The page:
When he, (the Shepherd) has driven out all his own, he walks ahead of them, and the sheep follow him, because they recognize his voice.
We have heard these words countless times.
They are comforting and heartwarming; they conjure up images of us as lost sheep on Jesus’ shoulders or of us hearing his voice through the Word proclaimed to us, through homilies, spiritual/biblical reflections.
They also impress in our minds the image of us following him, and feeling secure inside his fold.
This is all good, but not nearly enough to have the profound impact which Jesus would like to have on our life.
They would only make us feel good, protected and reassured about our divine Shepherd.
However, underneath it all, there would be the comforting knowledge that Jesus is also very “convenient” for us, were we to stray, to falter, to mess things up.
Yet we cannot forget that the relationship that Jesus initiated with each one of us is a rapport of infinite love, of infinite life and all this at the personal cost to him of infinite value: his blood on the cross.
The good shepherd lays down his life for the sheep.
This is something that we celebrate during the Easter season as the unique event which changed this world completely.
The lying down of Jesus’ life on the cross would have been the ultimate sign of his love…and, thus, heartwarming, beneficial, reassuring.
But that was only the beginning: his death was vindicated: he rose from the dead.
His death brought us all eternal life.
That love is not only the greatest, but it is life-giving love.
He expects, then, that we act as people who live with the profound, ever-abiding awareness of being saved and filled with God’s own Life.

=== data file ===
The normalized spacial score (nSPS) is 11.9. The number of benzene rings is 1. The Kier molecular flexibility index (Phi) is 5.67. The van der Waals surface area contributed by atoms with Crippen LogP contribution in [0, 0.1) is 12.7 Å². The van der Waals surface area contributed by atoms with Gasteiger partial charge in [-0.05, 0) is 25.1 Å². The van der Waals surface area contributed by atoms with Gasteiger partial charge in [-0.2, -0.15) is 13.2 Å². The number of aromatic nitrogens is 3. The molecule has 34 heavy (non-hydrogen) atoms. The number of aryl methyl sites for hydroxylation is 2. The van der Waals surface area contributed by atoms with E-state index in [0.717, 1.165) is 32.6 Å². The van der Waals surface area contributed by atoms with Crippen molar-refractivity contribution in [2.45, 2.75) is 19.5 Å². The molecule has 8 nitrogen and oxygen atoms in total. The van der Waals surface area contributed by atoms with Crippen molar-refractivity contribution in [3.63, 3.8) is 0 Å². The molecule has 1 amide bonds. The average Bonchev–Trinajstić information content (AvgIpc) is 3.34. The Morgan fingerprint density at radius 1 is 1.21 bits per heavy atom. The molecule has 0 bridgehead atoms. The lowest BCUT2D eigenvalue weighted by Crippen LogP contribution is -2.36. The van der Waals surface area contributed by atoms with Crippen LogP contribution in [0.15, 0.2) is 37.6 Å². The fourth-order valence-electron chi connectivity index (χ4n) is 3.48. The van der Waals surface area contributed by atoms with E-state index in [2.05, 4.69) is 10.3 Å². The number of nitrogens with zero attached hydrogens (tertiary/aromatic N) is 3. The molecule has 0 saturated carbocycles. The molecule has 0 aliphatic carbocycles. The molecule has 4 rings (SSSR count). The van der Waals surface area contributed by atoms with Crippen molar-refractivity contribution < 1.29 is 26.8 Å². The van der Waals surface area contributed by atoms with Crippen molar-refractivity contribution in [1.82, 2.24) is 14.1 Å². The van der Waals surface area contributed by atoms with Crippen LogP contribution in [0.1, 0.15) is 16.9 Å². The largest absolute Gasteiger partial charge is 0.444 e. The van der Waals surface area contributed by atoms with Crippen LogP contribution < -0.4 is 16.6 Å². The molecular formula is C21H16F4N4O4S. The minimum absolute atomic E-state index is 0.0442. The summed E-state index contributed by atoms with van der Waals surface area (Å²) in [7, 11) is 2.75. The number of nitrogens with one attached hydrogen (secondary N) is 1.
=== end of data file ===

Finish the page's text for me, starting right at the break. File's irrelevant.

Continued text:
I came that they might have life and have it more abundantly.
So our Shepherd is not just protective, loving, convenient to have around, He is our new Life.
The second implication of Jesus’ declaration of being our good Shepherd is the one of knowing us.
This is a simple fact that assures us that he, as our Creator, has the most detailed knowledge of even the darkest recesses of our hearts, of aspects of our personality still unknown to us.
There is no hiding, no rationalization, no hesitation allowed.
Either we reject his blood, his salvation or we embrace the logical consequences of his intimate knowledge: we get to know him.
Of course it is not that we could ever dream of knowing Jesus the way he knows us.
Knowing him means knowing what he wishes to do in us, for us, with us.
It also means being filled with unconditional trust and being completely docile to whatever he does to us with his Holy Spirit.
In this new dimension of being his sheep, anything short of a total surrender to his divine will would be pious “religious window-dressing.”
Here is an example of what I mean: Peter, as the leader of the Early Church, was required to conform to Christ’s wishes more than just in his mind/heart.
He had to do it officially, outwardly, and place his reputation, comfort and private life on the line.
Jesus had talked about one flock, one shepherd; about expanding the flock to include many more people.
And Peter might have agreed with that privately; but in order to be what the Lord intended him to be, he had, first, to overcome his prejudices about unclean foods and, then, officially, outwardly welcome gentiles into the Church.
That meant that peace, personal comfort and quiet would be rattled, initially; that there would have been problems for himself, and controversies, and headaches…
The same is true of us.
Consistency demands that if, today, we accept to be Jesus’ sheep, we accept also his design on us, his will, his plan and that we do so unconditionally, even if that means that our life might never be the same.